The Detroit City Council has agreed to transfer more than 16,000 city owned properties to Detroit’s land bank authority.
The transfer allows Mayor Mike Duggan’s ambitious blight eradication efforts to move forward.
Duggan wants to use the non-profit land bank as a key tool in the fight against blight.
The agency has control of more than $50 million in federal funds to use for residential demolitions.
Duggan has also put the land bank in charge of deciding which vacant city-owned homes can be saved, and put up for auction.
The Council unanimously approved the land transfer—despite concerns from some members, like Saunteel Jenkins.
“For the city, and for everybody involved to say ‘land bank, take these 16,000 properties and move forward’…that’s a huge leap of faith,” Jenkins said.
But land bank director Erica Ward Gerson said the agency can launch an all-out assault on blight.
“The function of a land bank is to function outside of city government,” Gerson told Council. “To function with an efficiency, and a sort of private sector speed, [that can’t be] accomplished inside of the city. That is, after all, why you set up a land bank to begin with.”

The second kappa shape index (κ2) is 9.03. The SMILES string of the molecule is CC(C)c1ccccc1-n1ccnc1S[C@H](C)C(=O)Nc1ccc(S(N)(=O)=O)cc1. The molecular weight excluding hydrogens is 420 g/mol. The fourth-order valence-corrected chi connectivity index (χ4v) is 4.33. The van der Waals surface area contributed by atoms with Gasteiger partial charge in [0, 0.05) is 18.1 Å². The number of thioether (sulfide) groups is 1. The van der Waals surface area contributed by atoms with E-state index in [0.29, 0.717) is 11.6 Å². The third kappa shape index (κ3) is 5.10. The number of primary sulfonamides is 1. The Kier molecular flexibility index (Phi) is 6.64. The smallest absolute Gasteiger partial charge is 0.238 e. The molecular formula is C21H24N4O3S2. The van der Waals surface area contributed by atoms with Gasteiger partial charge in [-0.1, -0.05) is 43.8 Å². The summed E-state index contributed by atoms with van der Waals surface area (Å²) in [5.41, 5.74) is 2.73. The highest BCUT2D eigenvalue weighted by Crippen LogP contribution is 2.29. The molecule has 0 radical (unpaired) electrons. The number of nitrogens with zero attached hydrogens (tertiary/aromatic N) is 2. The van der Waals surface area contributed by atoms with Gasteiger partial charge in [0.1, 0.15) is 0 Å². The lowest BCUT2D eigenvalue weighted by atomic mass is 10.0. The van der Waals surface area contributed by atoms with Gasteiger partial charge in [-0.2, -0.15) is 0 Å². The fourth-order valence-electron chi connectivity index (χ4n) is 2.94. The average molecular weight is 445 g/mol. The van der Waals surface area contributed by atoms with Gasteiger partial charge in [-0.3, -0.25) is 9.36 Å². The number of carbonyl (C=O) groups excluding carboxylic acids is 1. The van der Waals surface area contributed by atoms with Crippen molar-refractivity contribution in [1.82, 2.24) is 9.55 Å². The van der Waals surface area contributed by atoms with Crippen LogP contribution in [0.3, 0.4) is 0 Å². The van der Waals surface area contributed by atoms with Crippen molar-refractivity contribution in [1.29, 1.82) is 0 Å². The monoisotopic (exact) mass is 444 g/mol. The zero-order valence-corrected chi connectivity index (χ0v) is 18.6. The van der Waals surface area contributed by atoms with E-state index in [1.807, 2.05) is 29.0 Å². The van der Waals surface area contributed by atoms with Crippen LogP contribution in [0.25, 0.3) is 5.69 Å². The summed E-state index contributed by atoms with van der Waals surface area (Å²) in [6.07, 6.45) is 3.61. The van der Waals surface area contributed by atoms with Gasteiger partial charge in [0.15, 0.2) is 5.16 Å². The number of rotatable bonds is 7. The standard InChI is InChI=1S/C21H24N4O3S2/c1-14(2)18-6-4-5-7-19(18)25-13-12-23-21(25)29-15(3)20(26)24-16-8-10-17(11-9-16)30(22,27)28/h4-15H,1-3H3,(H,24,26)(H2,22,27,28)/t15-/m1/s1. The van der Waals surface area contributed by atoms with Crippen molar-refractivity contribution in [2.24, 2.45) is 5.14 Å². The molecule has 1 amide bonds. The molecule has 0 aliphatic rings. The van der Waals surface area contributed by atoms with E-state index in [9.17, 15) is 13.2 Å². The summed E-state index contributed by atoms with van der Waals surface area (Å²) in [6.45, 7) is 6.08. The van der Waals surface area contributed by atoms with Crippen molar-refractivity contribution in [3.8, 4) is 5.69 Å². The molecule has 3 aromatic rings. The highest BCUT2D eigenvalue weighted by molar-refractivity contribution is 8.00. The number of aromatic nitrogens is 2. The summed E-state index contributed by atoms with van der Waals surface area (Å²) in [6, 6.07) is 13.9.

Gerson told Council members it’s crucial to gain control of all these properties, because otherwise the land bank wouldn’t be able to use up the federal demolitions grant.
The Council did add some provisions to the final agreement, including one mandating that individuals seeking ten or more properties from the land bank get City Council approval.
Emergency manager Kevyn Orr still needs to approve the transfer.